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Water Quality at the Aquarium

Posted on Apr 28, 2016 by in Animal Care

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Taking care of the animals at the Greater Cleveland Aquarium means taking care of their homes. Sometimes that means cleaning the décor, and sometimes it means taking care of the water itself…this is where water quality testing comes in. I do most of the water quality testing here at the aquarium.  There are many interesting pieces of equipment (with fancy names) that go into testing, including a spectrophotometer, pH probe, refractometer, and titration kit.

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Spectrophotometer                                                                       

We test for a number of things at different times. Nitrogen is one of the most frequent tests. The nitrogen cycle includes ammonia, nitrite, and nitrate. Bacteria convert the toxic ammonia from fish wastes to less toxic nitrite, and then to the much less toxic nitrate. We test all of these regularly, adding reagents that will react to the nitrogen, and using the spectrophotometer, a machine that reads the color change and converts it to a measure of ammonia, nitrite, or nitrate.

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Blank ammonia test, sample ammonia test, sample nitrite test

Two more very important tests are pH and salinity. Evaporation can change the salinity of the water as the salt gets left behind in the smaller volume of water. When adding water back, it is important to know how much fresh and how much salt water to add to keep the salinity in the narrow range that is best for the animals. These are tested with the pH probe and refractometer directly.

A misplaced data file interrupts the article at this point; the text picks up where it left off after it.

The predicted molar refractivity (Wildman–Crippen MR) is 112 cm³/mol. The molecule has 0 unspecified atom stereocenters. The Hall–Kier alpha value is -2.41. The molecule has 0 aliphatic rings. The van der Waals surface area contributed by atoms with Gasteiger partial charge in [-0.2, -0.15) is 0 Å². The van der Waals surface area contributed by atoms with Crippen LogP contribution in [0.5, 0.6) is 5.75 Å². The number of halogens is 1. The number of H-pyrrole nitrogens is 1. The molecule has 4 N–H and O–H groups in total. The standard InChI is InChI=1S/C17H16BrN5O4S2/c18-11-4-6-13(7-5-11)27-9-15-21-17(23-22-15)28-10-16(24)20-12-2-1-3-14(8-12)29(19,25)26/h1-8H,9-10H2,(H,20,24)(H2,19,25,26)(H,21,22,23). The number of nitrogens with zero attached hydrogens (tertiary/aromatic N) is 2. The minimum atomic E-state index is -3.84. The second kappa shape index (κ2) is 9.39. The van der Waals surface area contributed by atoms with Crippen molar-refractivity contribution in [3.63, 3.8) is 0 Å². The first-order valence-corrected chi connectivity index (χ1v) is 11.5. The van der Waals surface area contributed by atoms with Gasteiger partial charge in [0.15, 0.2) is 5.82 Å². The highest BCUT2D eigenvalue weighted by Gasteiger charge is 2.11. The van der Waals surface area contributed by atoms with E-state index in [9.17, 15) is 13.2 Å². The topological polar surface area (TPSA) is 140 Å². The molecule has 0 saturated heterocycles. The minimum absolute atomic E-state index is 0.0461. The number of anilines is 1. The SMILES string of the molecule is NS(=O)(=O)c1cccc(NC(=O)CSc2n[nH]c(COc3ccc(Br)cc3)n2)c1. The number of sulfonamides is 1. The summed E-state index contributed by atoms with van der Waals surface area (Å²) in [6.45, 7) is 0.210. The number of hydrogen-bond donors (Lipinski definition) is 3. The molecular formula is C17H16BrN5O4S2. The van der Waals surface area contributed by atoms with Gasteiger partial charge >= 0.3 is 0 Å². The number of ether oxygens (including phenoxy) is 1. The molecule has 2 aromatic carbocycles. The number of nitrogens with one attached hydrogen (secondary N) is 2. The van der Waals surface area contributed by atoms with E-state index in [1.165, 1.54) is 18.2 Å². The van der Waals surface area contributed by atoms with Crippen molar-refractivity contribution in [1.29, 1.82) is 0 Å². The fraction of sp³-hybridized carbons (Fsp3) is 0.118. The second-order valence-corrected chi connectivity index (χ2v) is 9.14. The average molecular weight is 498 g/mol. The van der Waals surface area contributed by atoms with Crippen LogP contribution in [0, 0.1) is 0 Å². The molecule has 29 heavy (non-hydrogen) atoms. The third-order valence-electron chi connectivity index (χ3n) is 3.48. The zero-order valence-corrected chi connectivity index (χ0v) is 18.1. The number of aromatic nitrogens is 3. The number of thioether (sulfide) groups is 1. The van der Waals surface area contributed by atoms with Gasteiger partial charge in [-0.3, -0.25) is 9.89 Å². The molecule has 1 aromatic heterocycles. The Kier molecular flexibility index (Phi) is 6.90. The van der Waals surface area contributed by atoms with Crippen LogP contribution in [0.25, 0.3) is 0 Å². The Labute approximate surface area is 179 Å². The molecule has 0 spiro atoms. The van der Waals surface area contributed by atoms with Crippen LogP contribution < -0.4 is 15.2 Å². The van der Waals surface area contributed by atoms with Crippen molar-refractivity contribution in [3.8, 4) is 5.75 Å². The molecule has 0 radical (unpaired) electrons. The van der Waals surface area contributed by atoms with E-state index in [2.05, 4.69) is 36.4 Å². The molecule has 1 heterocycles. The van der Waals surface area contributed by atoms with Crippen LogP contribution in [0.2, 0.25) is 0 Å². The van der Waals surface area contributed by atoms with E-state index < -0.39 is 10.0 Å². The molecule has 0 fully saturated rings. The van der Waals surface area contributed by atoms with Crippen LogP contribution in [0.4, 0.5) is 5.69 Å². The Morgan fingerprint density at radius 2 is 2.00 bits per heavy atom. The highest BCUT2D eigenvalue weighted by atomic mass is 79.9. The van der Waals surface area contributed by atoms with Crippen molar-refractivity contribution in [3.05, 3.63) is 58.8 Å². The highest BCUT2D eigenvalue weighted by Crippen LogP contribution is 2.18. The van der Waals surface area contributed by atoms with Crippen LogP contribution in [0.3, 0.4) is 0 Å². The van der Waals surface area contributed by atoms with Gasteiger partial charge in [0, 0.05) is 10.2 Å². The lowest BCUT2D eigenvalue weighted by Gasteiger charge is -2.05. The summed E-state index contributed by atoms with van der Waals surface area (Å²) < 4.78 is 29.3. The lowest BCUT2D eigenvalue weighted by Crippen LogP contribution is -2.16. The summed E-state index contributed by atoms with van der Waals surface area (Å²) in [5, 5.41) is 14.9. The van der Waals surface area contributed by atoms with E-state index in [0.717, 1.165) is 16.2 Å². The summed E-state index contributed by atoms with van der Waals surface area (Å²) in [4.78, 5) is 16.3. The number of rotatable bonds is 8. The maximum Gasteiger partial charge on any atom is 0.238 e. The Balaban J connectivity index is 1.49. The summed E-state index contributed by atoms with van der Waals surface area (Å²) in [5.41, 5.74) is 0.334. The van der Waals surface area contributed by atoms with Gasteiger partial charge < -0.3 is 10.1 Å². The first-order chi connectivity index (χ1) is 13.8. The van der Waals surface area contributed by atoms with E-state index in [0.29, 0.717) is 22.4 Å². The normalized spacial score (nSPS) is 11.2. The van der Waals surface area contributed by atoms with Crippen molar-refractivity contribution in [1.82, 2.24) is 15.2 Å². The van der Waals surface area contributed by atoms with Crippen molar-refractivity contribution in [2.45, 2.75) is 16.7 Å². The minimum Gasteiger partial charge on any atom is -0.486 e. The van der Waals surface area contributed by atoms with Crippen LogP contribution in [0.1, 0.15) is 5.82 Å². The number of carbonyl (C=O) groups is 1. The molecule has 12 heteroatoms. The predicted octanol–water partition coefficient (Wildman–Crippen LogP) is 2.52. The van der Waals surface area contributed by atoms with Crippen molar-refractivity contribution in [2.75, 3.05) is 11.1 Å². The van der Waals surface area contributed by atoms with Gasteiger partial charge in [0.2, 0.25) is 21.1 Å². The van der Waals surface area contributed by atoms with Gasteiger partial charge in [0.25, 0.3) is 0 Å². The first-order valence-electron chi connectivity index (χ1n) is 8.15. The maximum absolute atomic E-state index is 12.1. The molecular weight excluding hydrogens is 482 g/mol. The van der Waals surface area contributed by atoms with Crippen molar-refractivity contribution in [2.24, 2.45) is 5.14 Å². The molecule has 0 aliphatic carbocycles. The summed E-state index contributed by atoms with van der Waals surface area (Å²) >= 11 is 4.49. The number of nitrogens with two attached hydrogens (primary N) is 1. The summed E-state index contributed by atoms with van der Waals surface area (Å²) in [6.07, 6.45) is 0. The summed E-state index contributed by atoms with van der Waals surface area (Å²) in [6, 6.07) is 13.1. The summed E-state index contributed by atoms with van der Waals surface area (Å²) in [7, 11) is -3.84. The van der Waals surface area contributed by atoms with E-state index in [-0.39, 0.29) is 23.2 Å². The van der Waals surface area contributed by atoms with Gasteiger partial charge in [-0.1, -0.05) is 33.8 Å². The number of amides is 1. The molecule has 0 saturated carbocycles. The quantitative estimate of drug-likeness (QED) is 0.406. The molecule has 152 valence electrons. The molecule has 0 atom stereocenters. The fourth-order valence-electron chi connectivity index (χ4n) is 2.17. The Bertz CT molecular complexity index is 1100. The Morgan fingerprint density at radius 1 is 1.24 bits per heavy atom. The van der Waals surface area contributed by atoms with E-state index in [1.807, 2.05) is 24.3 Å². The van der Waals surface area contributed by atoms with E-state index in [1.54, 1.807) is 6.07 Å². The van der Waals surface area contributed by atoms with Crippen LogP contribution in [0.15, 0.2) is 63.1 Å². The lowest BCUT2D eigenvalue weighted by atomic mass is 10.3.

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pH probe                                                refractometer

Alkalinity is related to pH. It is a measure of the buffering capacity of the water; its ability to maintain a steady pH in the face of other changes. We measure this with a titration kit.

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Alkalinity titration

Some animals have special needs, and their water gets additional tests. For example, elasmobranchs such as sharks and rays require iodine, so their water is tested for it. Corals and hard shelled invertebrates like snails require lots of calcium and magnesium to make their shells. These are tested ensure the water always has enough for them. These two tests also use titration methods.

A lot goes in to making sure our animals are healthy and happy. What many people don’t realize is that chemistry plays a large role here at the aquarium in addition to the manual labor and biology that takes place in every day operations. I am lucky enough to participate in these roles for work every day.

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